Fancy Feast is owned by Nestle Purina PetCare. They introduced the Fancy Feast brand name in 1982 and only had 7 flavors of wet cat food initially. The brand name was introduced as their “gourmet line” of cat foods.
Nestle Purina PetCare has been the subject of several pet food recalls over the past several years. Be sure to frequently check the FDA pet food recalls website. You might want to sign up for their email alerts as well.
Ingredients In Fancy Feast Flaked Salmon and Ocean Whitefish Feast Cat Food
Fish broth, fish, salmon, chicken, liver, wheat gluten, ocean whitefish, meat by-products, soy flour, artificial and natural flavors, soy protein concentrate, added color (Red 3 and other color), xanthan gum, potassium chloride, taurine, carrageenan, choline chloride, salt, calcium phosphate, thiamine mononitrate, zinc sulfate, Vitamin E supplement, niacin, ferrous sulfate, copper sulfate, calcium pantothenate, manganese sulfate, Vitamin A supplement, pyridoxine hydrochloride, menadione sodium bisulfite complex (source of Vitamin K activity), riboflavin supplement, biotin, Vitamin B-12 supplement, folic acid, potassium iodide, Vitamin D-3 supplement.
Top 5 Ingredients Analysis
Whenever you are reviewing a commercial cat food blend, it is good practice to pay special attention to the first 5 ingredients listed. These ingredients make up the vast majority of the nutritional content in the food. Let’s take a look at the top 5 ingredients in this cat food.
Fish broth is a mostly non-nutritious ingredient used to add moisture to the food. It is considered a better alternative to plain water and does provide an enhanced taste for cats. We do wish this broth came from a named fish source as the broth could have been made using almost any type of fish and almost any part of the fish. However, this is still considered a safe ingredient and we aren’t too concerned about the unnamed source this broth comes from.
The fish used in canned pet foods usually includes parts of the fish not typically used for human consumption. It is high in phosphorus and magnesium, which can be an issue in cats with a history of urinary tract disorders or kidney disease. Most fish used in pet food is that of very low quality, including farmed fish and discarded fish that is deemed unacceptable for human consumption. There is also a risk of mercury exposure as many types of fish contain a high mercury level. Over long periods of time, this can become hazardous. It is also important to try and find a cat food with ethoxyquin free fish. Most cat food brands do not disclose if their fish is ethoxyquin free and if it isn’t, that could pose some problems. Most cats love the taste of fish and will be happy to eat it, but it isn’t part of a regular diet for wild cats. Nonetheless, this is a high protein source with essential omega-3 and omega-6 fatty acids.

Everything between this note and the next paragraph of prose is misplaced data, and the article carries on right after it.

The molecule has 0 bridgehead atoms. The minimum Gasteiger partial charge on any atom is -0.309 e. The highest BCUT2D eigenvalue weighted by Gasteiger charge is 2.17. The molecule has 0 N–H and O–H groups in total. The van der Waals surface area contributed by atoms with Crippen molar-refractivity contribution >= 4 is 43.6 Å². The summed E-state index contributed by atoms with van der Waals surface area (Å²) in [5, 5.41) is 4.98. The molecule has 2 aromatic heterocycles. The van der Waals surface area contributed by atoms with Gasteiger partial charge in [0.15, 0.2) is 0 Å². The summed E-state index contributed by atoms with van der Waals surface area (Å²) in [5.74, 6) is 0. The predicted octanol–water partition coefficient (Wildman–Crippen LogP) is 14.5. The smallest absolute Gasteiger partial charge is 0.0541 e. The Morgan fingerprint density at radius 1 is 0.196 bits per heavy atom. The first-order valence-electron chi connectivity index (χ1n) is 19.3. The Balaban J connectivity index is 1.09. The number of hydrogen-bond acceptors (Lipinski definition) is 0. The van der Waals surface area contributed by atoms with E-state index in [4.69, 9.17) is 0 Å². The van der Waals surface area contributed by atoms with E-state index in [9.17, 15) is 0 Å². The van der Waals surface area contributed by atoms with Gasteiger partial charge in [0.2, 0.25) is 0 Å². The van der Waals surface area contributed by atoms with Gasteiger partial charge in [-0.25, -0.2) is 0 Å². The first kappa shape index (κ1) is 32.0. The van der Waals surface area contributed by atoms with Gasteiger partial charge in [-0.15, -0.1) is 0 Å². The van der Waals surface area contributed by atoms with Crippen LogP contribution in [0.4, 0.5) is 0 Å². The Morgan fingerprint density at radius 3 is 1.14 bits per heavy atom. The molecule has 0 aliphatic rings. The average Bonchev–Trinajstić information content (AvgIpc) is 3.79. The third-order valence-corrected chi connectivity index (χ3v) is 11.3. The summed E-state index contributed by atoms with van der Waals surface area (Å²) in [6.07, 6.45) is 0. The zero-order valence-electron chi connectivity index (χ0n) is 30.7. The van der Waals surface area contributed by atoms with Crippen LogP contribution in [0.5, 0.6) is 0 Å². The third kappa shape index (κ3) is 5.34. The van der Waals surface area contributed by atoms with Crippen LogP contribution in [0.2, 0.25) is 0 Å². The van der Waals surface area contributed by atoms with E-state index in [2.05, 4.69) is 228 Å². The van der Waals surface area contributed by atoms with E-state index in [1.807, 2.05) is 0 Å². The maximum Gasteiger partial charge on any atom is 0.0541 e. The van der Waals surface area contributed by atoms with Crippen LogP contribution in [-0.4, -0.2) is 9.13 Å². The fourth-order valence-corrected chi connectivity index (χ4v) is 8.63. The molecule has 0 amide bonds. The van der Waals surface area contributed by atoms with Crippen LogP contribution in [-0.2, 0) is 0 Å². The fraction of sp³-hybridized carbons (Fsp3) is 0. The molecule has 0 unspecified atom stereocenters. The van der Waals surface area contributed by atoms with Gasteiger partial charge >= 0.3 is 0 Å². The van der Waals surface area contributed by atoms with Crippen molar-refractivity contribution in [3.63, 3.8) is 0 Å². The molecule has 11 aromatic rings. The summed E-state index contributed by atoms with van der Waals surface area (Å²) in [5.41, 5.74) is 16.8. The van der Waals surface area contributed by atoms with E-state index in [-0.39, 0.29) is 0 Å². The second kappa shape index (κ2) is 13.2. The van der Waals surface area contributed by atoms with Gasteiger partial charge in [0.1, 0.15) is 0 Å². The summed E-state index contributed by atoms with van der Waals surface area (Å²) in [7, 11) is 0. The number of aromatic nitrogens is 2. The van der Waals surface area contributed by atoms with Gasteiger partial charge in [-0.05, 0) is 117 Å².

Salmon is an excellent source of high quality proteins for cats and is extremely rich in healthy Omega 3 and Omega 6 fatty acids. Some people worry about mercury levels in fish. It’s true that all fish contains some degree of mercury, the level in salmon is much lower than other types of fish and the FDA doesn’t believe it is cause for concern. Most salmon in cat food is farmed salmon, but higher end cat food (especially those labeled “natural”) can often times be fished from natural lakes and streams. The biggest problem with fish ingredients, including salmon, is if the fish includes an antioxidant called ethoxyquin (EMQ). It is believe that ethoxyquin could be very harmful to cats and other animals. Always make sure you are using “Ethoxyquin free” cat food blends when they include fish ingredients. When in doubt, call the customer service number and ask.
Chicken is a very popular ingredient for pet food and in this case, they are referring to whole chicken. This is a very high quality meat source and we are pleased to see it listed. However, whole chicken loses about 80% of its content during the cooking process since the majority of whole chicken is water. After the cooking process is complete, the amount of whole chicken remaining is substantially reduced. Therefor, while whole chicken is a great source of meat protein, this ingredient alone is not enough to provide sufficient levels of meat protein in a cats diet.
In the wild, cats almost always eat the liver of their prey. It is a rich source of vitamin A which cats must obtain from their food since they can’t make it in their bodies. This is also a good secondary source of protein. If cats consume too much liver, it could cause toxicity, but the amount needed for liver to become toxic to cats is very high. Liver is provided in safe quantities in this cat food blend.
Additional Ingredients Of Interest In Fancy Feast Flaked Salmon And Ocean Whitefish Feast Cat Food